NAIRN DUNBAR ... Just east of Nairn is Nairn Dunbar and while the names are the same the quality of the courses stacks considerably more so with the former than with the latter. Nairn Dunbar opened in May 1899 and the land provides for a mixture of links and parkland holes. Nairn Dunbar has its share of lull moments but the quartet of par-3 holes is nicely arranged -- notably holes #3 and #8. There are also a series of good par-4's in the middle of the outward half -- commencing at the 4th. If you're looking for an added round that;s immediately in the Inverness area it's a good option to possibly include. www.nairndunbar.com.
The Championship 18 at Royal Dornoch is the most famous of courses in the Scottish Highlands and is generally included among the top five courses in the UK and among the top 15 in the world. Well deserved indeed.
ROYAL DORNOCH / CHAMPIONSHIP COURSE ... The 15th hole of The Championship 18 at Royal Dornoch is aptly named "Foxy" and frankly that word can easily apply to the magic qualities this fascinating layout so wonderfully supplies. From the opening tee shot to the final holed putt at the 18th hole the game is certainly on when playing here. There are a few courses in the world in which the term "must play" can be rightly applied -- The Championship 18 at Royal Dornoch clearly is in that rare company of elite courses.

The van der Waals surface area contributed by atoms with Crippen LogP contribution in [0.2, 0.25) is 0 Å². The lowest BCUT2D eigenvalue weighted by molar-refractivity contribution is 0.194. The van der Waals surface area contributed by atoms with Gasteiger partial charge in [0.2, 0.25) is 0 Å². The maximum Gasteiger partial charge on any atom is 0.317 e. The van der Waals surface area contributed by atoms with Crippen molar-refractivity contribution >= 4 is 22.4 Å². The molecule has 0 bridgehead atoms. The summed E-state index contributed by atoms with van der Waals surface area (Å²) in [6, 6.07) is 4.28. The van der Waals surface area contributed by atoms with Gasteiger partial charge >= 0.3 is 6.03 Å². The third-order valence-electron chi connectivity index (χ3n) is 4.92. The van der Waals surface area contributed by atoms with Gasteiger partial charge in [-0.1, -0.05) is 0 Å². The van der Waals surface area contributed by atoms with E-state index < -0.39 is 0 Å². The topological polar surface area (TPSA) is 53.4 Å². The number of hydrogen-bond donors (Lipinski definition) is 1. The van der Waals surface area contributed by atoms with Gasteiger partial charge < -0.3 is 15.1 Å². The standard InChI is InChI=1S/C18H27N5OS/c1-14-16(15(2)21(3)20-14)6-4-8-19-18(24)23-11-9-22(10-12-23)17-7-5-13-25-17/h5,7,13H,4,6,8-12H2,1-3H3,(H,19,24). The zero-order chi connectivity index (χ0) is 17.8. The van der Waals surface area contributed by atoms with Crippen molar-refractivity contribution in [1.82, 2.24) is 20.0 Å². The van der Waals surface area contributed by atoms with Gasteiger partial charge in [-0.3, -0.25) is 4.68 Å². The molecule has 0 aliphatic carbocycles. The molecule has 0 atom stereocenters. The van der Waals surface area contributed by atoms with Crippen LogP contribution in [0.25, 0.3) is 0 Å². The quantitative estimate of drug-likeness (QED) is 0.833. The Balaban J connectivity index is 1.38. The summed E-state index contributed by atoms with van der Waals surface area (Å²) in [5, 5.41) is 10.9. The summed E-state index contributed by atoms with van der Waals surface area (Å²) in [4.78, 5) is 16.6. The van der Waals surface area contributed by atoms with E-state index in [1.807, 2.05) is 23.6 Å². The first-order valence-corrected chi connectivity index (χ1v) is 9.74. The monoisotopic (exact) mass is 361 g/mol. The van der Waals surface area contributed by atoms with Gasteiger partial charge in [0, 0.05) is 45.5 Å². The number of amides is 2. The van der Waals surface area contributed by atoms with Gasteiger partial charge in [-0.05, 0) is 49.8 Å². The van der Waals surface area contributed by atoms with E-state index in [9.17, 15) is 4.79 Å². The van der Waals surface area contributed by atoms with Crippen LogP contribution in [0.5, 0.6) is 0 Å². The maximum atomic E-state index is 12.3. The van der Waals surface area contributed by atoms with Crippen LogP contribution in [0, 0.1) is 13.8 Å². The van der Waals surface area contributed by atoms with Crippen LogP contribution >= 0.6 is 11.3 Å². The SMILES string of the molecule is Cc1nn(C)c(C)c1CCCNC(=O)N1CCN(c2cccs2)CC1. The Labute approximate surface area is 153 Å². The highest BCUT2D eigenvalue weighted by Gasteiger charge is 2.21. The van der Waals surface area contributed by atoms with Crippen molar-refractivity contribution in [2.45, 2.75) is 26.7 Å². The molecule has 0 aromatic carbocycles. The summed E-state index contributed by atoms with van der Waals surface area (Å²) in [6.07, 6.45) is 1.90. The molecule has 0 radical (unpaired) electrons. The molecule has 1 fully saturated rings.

The strength of the course starts immediately with the terrain -- hugging the Dornoch Firth and split with two distinct levels.The round starts on the high ground -- and -- at the midpoint descends along the coastline for a number of holes before returning to high ground for the stunning climax. In tandem with the stellar topography is the first rate routing. Every nook and cranny of the site is worked for maximum impact. Finally, the range of shots the player must hit runs the full gambit -- power and finesse each called upon time and time again. Being able to work the ball in both directions and marrying that to adroit shot trajectory will pay huge dividends -- the test if thorough, complete and uncompromising. The Championship Course has its roots with Old Tom Morris and was the center point in the development of Donald Ross -- the architect who rose to international acclaim after coming to America and designing some of the finest courses ever produced.